Coming upon Avieli's interpretation was my aha moment, taking me back to hot and humid afternoons spent helping my grandmother prepare the cake. We liked our bánh tét sweet and rich, and everything we needed — from banana leaves to rice to coconut milk — was within walking distance from our tiny cottage in a southwestern province in the Mekong Delta.
As society evolves and lifestyles change, bánh tét's agrarian connection is perhaps less apparent, yet having it for Tết is an enduring tradition that transcends time and geography.
Kimberly-Ann Trương, a Toronto-based actor, has eaten bánh tét made by her parents for as long as she can remember. They learned the craft from their mothers in Vietnam and carried it with them to Prince Rupert, B.C., where they have continued the tradition over the past 30 years.
In earlier days, they couldn't find banana leaves, so they used a milk carton to help shape the cake and aluminum foil as the wrapper. The types of banana and glutinous rice they used in Vietnam weren't available either, but they made do with what they had, dutifully assembling the cylindrical bundles Trương knew was synonymous with the new year. Nowadays, the family can source everything they need to make a proper bánh tét.
Lily Dinh has been making her version of the sticky rice cake for the past 30 years, too — perfecting it as she goes. "When I first made it, I wasted a few bags of glutinous rice," Dinh said, citing stomach aches from under-cooking in early trials. "But after each time, I made adjustments and re-calculated," Dinh chuckled.
For Tết, her family feasts on pan-fried bánh tét slices paired with pickled mustard greens, in addition to thịt kho and canh khổ qua (stuffed bitter gourd soup). It's a traditional menu passed down to her from her mother. "I hope [Steven] will teach his son the tradition," she told me.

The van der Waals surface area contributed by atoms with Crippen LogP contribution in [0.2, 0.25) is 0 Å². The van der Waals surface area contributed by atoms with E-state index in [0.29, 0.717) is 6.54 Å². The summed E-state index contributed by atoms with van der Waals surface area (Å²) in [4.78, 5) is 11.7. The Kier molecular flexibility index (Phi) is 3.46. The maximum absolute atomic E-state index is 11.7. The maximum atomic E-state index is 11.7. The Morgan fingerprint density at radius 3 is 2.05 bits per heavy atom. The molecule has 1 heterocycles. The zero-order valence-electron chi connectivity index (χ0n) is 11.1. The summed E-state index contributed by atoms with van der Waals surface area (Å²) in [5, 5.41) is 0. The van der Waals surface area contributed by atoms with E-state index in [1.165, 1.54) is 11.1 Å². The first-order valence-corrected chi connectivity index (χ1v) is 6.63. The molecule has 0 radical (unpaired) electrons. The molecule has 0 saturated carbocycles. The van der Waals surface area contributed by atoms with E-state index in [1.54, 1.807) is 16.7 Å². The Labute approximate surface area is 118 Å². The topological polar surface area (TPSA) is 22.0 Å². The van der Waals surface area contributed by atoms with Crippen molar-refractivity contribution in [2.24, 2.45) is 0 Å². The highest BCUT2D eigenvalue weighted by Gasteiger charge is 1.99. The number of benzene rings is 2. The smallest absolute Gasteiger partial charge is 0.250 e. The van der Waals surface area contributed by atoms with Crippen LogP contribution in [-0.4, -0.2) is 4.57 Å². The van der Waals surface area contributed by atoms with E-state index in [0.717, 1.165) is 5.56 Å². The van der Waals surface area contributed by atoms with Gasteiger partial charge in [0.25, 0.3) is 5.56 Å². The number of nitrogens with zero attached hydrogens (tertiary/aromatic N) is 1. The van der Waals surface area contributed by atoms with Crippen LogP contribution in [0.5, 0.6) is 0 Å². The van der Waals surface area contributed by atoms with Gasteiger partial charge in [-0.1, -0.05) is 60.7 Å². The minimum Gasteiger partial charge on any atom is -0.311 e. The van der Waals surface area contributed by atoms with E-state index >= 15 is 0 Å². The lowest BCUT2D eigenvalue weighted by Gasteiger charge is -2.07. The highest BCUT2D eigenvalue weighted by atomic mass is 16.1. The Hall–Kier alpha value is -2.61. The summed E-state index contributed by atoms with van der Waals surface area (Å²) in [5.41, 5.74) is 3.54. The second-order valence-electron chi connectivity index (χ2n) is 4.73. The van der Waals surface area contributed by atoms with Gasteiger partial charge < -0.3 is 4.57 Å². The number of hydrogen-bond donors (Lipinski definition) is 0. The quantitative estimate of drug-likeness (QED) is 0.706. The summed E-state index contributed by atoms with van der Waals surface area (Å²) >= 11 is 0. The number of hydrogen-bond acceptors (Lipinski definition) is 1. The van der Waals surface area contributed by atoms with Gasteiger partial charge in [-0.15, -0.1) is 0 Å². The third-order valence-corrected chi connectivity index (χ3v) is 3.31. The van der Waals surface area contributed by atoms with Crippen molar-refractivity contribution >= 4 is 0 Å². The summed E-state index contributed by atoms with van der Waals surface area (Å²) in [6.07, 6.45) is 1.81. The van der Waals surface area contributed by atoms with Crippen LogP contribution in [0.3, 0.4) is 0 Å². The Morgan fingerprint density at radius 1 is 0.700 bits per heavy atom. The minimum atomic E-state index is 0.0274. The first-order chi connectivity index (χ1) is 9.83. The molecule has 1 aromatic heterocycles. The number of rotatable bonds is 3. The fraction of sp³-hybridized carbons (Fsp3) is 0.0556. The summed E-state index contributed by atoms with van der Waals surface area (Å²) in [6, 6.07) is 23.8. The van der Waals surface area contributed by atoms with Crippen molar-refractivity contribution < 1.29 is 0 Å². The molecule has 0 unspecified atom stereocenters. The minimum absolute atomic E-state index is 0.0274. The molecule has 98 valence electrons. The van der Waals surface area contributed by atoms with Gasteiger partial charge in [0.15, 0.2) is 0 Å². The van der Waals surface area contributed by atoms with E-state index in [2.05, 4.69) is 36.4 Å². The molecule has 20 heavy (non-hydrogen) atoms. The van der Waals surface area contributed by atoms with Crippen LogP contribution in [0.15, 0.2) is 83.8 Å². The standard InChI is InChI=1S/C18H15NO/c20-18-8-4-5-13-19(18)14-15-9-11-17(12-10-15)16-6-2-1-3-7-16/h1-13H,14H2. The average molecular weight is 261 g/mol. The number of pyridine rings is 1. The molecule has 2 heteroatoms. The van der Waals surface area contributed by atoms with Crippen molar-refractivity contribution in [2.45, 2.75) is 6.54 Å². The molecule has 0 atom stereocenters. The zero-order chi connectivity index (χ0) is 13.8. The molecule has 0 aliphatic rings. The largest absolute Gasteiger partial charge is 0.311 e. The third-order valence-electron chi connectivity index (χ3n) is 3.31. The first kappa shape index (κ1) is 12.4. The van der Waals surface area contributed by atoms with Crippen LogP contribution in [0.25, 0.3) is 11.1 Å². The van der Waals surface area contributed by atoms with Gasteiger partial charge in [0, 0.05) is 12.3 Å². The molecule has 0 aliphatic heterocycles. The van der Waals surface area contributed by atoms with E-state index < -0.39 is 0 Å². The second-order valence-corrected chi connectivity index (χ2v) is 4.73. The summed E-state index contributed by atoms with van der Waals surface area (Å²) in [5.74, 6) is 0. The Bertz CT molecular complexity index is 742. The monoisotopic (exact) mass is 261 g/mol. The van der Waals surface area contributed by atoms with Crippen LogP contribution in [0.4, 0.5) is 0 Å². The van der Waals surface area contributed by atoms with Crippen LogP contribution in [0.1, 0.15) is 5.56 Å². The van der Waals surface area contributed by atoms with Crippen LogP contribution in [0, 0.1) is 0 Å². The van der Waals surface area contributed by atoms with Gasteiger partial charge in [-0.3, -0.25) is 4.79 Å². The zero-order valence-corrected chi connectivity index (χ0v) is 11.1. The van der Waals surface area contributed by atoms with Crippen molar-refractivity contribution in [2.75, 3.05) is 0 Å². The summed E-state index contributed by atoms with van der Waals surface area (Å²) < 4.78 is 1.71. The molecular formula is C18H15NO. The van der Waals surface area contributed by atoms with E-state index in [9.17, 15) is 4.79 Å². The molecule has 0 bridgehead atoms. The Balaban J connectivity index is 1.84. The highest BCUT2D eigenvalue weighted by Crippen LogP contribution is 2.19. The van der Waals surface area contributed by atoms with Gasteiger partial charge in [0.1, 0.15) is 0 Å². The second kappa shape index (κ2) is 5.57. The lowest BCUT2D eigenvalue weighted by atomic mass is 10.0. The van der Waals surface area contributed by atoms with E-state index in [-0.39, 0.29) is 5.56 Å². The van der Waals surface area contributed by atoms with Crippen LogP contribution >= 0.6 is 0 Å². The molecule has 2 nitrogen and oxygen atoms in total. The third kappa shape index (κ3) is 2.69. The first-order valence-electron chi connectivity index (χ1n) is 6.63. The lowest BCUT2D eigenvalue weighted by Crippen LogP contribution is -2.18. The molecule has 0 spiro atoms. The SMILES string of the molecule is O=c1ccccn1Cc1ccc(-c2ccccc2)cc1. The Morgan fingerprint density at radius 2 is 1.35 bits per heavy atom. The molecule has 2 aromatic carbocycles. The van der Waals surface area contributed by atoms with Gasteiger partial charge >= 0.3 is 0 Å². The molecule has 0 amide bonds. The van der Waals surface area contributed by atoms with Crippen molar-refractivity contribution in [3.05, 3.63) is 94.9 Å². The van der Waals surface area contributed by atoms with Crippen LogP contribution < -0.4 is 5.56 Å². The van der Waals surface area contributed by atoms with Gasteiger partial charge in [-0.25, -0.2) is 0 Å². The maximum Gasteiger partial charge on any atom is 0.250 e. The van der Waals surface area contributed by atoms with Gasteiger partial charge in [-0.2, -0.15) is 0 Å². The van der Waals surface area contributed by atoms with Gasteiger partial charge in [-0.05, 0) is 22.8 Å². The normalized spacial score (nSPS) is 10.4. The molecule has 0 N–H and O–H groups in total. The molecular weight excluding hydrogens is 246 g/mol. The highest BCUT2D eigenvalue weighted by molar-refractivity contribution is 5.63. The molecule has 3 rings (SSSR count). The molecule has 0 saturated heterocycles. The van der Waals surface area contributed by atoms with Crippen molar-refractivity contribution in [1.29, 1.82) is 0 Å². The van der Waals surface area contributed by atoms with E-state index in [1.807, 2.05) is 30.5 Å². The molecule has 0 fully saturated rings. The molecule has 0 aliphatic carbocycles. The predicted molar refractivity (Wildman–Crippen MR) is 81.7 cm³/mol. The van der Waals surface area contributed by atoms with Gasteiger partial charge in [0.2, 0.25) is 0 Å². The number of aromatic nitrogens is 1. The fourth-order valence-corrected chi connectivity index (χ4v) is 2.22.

Preparing bánh tét is laborious, and some opt to source it ready-made. Lê Kim's family often orders theirs through a family friend — or their friends. If you live in Montreal, Lê Kim suggests checking out the following merchants (though she notes availability can vary and advises calling ahead): Marché Oriental St-Denis, Miss Bánh-mì, Hoang Oanh Sandwich Vietnamien St-Denis and Marché Hùng Phát — or Local 88, a Facebook group where Asian food business owners in the greater Montreal region list their products. Trương notes people can pick up bánh tét at larger Asian grocers in Toronto or Vancouver, or at smaller markets like Henlong Market in Surrey, B.C.
Still, Lê Kim, who spent periods of her childhood in Vietnam, finds the marking of the occasion more muted in Canada when compared to the elaborate month-long affair that is Tết in Vietnam. As a result, she said, you hold on to "the few things that could somehow connect you to … the actual, real celebration of Tết."
Without lion dance performances or flower festivals to usher in the new year, the uplifting spirit of Tết is distilled into bánh tét. In a sense, the humble rice cake becomes a culinary artifact that reminds us of our Vietnamese heritage.
Indeed, seeing bánh tét in its intricate leaf wrapping and feeling its heft in my hands fills me with much joy and optimism. After another tumultuous year, it's time to reset and move forward. As I sink my teeth into the buttery mung beans and rich pork belly, I'll think of better times ahead. Like the families that have shared their stories with me, I can then start the Year of the Tiger on a full stomach, regardless of how it unfolds.
Giao Chau is a writer based in Toronto. You can find her work at giao-chau.com.